Apologies to Samsung. I've talked a lot of smack about its Gear VR headset, from the day we first heard the rumor that "Samsung is getting into virtual reality." It seemed like a disaster in the making — a desperate cash grab that was going to poison the VR well before Oculus even made it to market. Back at E3 I even asked Oculus co-founder Nate Mitchell whether they were worried at all about Samsung, which seems especially ironic in retrospect considering the two companies are partnering up for Gear VR.
Samsung has a tendency to be first, you see, regardless of whether or not the implementation is right, and with a nascent technology like virtual reality that could be the difference between "This technology changes everyone's lives" and "Virtual reality goes the same way it did back in the nineties."
And then I used Gear VR and my concerns melted away. Most of them, at least.
At Oculus Connect this past weekend I spent about ten minutes using Gear VR during a late-night reception, testing out a few demos. Then I was so impressed I asked Oculus PR to take me back to Gear VR the next day, where I sat and messed around with the headset for another forty minutes.
If you've used either of the two Rift development kits (affectionately termedDK1 and DK2), you already know that's a fairly impressive figure. If Samsung's implementation of VR were wrong, I would've lasted five to ten minutes at most before being hit with nausea.
Further reading: Oculus open-sources original Rift developer kit
It helps that Gear VR is incredibly lightweight. It's basically just a plastic headband with a Galaxy Note 4 phablet strapped to the front, so it feels a lot less cumbersome than the DK2 (though the lighter-feeling Crescent Bay prototype comes close).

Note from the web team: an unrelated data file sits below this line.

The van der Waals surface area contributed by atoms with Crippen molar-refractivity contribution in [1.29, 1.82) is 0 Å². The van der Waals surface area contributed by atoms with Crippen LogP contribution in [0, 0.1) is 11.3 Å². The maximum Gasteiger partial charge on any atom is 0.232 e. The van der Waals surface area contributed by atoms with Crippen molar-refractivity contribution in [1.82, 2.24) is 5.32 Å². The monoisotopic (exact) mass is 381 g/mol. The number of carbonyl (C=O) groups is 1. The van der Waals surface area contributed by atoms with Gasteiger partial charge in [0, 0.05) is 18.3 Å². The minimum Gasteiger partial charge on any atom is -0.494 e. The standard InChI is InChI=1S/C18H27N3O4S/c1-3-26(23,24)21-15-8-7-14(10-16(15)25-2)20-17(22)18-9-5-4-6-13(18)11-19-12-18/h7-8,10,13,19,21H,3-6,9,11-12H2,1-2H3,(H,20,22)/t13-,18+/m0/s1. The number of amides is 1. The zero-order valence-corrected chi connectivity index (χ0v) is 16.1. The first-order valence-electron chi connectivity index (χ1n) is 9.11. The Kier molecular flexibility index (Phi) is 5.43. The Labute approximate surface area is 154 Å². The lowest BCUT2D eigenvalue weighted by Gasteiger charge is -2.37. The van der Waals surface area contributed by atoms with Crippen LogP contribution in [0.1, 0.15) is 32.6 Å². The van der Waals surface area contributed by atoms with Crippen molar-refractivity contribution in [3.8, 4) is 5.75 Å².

The Note 4 clicks into the casing with a simple push, and from there it's the same old Rift tradition: Put on Rift, put on headphones, put controller on your lap so you can find it later.
That last part is important because Gear VR has one huge feature that I now desperately hope makes it into the consumer Rift model — basic controls mounted on the headset. Using the DK2 Rift is still a cumbersome process. Every time you want to do anything outside the Rift (like launch a new demo), you're forced to pull the headset off and mess around on your PC monitor.
Gear VR also gives us our first glimpse of the integrated Oculus storefront, here called Oculus Home. It's a bunch of live tiles, similar to Microsoft's Xbox One interface. There's a touchpad integrated into the side of Gear VR, and navigation is as simple as swiping left and right on the touchpad, aiming your head at the demo you want to play, and tapping to enter. There's also a button to go back and a rocker for volume controls.
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